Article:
Shrimp Plant Question?

Shrimp Plant photographed by Jeff Zablow

We have a lovely, healthy robust Shrimp Plant in our 303 Garden, here in Eatonton, Georgia, some 80 miles east of Atlanta. Virginia gifted it to us. An occasional Ruby Throated Hummingbird visits it, once in a while. No butterflies have been seen on it. Ellen Honeycutt? Jim Rodgers? Deb Marsh? Katy Wilson Ross? Virginia C Linch?

By contrast, today, August 16th, we’ve seen here: Tiger Swallowtails. American Snout, Cloudless Sulphur, Gulf Fritillary, Spicebush Swallowtail, Sleepy Orange, Duskywings, Silver-Spotted Skipper, Giant Swallowtail, Several Species of Skippers (at least 6 species). Since butterflies come and go all day, my guess it that another 8 or more species have been here today, many when it was full sun and 97F.

Then there’s this Shrimp Plant, proudly producing large flowers, with zero butterflies seen? Curt Lehman?

Jeff

3 thoughts on “Shrimp Plant Question?

  1. I’ve seen Pipevine Swallowtails visit Shrimp Plant here in Pennsylvania but not much else. It’s more of a hummingbird plant here.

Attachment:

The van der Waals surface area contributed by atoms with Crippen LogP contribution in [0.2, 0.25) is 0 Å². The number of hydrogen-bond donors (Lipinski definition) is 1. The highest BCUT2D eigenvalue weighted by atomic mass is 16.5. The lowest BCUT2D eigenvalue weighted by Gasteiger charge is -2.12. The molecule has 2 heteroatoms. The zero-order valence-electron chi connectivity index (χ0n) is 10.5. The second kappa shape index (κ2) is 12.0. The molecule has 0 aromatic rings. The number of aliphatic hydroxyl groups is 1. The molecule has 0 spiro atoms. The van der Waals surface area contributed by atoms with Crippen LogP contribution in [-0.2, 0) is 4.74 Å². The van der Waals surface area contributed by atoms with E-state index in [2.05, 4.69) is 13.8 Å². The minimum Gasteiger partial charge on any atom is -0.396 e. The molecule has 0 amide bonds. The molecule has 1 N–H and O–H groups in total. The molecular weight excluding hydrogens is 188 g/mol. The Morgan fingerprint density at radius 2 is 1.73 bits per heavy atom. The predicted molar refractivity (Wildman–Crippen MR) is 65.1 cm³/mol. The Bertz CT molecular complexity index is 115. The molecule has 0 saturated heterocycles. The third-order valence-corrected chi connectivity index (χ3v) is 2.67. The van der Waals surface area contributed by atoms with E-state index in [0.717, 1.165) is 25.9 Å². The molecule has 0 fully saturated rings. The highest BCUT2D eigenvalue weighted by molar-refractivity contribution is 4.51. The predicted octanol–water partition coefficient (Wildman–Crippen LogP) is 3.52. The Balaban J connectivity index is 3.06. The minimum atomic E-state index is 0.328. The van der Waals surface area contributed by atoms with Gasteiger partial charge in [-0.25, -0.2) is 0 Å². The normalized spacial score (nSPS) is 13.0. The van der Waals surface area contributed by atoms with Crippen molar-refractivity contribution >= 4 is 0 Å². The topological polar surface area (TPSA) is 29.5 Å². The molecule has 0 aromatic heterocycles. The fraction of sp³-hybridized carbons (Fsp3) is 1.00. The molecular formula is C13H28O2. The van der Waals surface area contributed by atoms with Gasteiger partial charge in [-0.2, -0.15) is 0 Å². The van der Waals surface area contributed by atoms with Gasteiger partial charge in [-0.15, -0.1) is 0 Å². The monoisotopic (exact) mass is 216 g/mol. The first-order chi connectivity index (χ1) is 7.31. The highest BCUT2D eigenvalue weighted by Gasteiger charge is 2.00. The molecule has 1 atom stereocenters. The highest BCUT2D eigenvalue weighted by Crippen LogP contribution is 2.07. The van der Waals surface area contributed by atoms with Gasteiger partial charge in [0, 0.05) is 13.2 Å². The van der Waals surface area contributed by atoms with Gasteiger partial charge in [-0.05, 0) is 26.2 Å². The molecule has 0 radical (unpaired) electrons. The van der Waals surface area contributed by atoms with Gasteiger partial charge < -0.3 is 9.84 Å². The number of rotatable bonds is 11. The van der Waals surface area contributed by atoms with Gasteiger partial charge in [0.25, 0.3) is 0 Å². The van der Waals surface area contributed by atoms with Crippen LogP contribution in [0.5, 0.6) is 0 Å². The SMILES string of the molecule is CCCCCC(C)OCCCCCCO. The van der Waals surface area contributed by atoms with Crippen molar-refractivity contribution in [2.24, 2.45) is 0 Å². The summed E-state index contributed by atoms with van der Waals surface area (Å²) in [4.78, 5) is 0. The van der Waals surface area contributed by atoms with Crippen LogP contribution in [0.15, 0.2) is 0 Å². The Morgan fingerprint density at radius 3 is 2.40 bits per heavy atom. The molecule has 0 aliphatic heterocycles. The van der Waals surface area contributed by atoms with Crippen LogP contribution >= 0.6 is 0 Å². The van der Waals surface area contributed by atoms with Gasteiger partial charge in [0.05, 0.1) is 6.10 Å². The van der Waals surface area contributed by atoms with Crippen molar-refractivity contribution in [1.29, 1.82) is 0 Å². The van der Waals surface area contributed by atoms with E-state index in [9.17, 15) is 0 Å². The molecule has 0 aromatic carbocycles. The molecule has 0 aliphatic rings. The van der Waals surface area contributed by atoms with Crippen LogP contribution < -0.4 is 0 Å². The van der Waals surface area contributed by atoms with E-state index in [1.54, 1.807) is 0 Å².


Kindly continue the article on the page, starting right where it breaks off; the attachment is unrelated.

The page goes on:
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  2. I assume we mean Justicia brandegeana. Thus far I have only recorded, from all sources I’ve yet consulted, of butterflies only Cloudless Sulphur as visiting its flowers. It seems fond of red flowers and seems one of the “lead butterflies” likely to be seen at “hummingbird flowers”. Other long-tongued butterflies occasionally visit flowers usually frequented by hummingbirds. “Context” means a lot … where there are an abundance of “butterfly flowers” certain favorites seem to rise to the top. Secondary flowers get more attention when pickings are slimmer. Desert plants sometimes get plenty of interest by default, because they are among few choices (or the only choice) available. One factor is the relative abundance of a certain type of plant in the area. Suitable plants also abundant are likely to get “tried” early in the butterfly’s flight time. Once they find one that “works for them”, especially if it is easy to find, they seem less likely to “try” others. Otherwise good flowers that are “rare” may simply go unsampled, especially if “suitable” flowers are abundantly available. At least, these are my impressions. It seems, even among among butterflies, that we have “regional cuisines”!
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